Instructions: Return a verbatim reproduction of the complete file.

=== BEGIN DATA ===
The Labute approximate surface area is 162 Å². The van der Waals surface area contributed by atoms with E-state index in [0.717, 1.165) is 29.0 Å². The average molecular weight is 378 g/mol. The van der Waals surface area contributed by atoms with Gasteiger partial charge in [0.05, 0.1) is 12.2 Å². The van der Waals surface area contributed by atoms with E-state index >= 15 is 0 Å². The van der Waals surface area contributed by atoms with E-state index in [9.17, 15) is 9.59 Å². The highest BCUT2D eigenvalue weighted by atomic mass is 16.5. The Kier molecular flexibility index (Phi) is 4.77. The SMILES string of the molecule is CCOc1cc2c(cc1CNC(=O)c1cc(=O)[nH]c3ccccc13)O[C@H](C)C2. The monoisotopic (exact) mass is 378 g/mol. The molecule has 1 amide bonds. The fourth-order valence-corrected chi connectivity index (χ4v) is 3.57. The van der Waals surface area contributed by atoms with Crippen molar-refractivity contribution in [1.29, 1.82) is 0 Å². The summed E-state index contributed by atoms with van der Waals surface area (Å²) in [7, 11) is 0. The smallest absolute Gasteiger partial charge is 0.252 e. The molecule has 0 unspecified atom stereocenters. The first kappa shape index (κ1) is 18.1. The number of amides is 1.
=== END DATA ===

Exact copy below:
The Labute approximate surface area is 162 Å². The van der Waals surface area contributed by atoms with E-state index in [0.717, 1.165) is 29.0 Å². The average molecular weight is 378 g/mol. The van der Waals surface area contributed by atoms with Gasteiger partial charge in [0.05, 0.1) is 12.2 Å². The van der Waals surface area contributed by atoms with E-state index >= 15 is 0 Å². The van der Waals surface area contributed by atoms with E-state index in [9.17, 15) is 9.59 Å². The highest BCUT2D eigenvalue weighted by atomic mass is 16.5. The Kier molecular flexibility index (Phi) is 4.77. The SMILES string of the molecule is CCOc1cc2c(cc1CNC(=O)c1cc(=O)[nH]c3ccccc13)O[C@H](C)C2. The monoisotopic (exact) mass is 378 g/mol. The molecule has 1 amide bonds. The fourth-order valence-corrected chi connectivity index (χ4v) is 3.57. The van der Waals surface area contributed by atoms with Crippen molar-refractivity contribution in [1.29, 1.82) is 0 Å². The summed E-state index contributed by atoms with van der Waals surface area (Å²) in [7, 11) is 0. The smallest absolute Gasteiger partial charge is 0.252 e. The molecule has 0 unspecified atom stereocenters. The first kappa shape index (κ1) is 18.1. The number of amides is 1.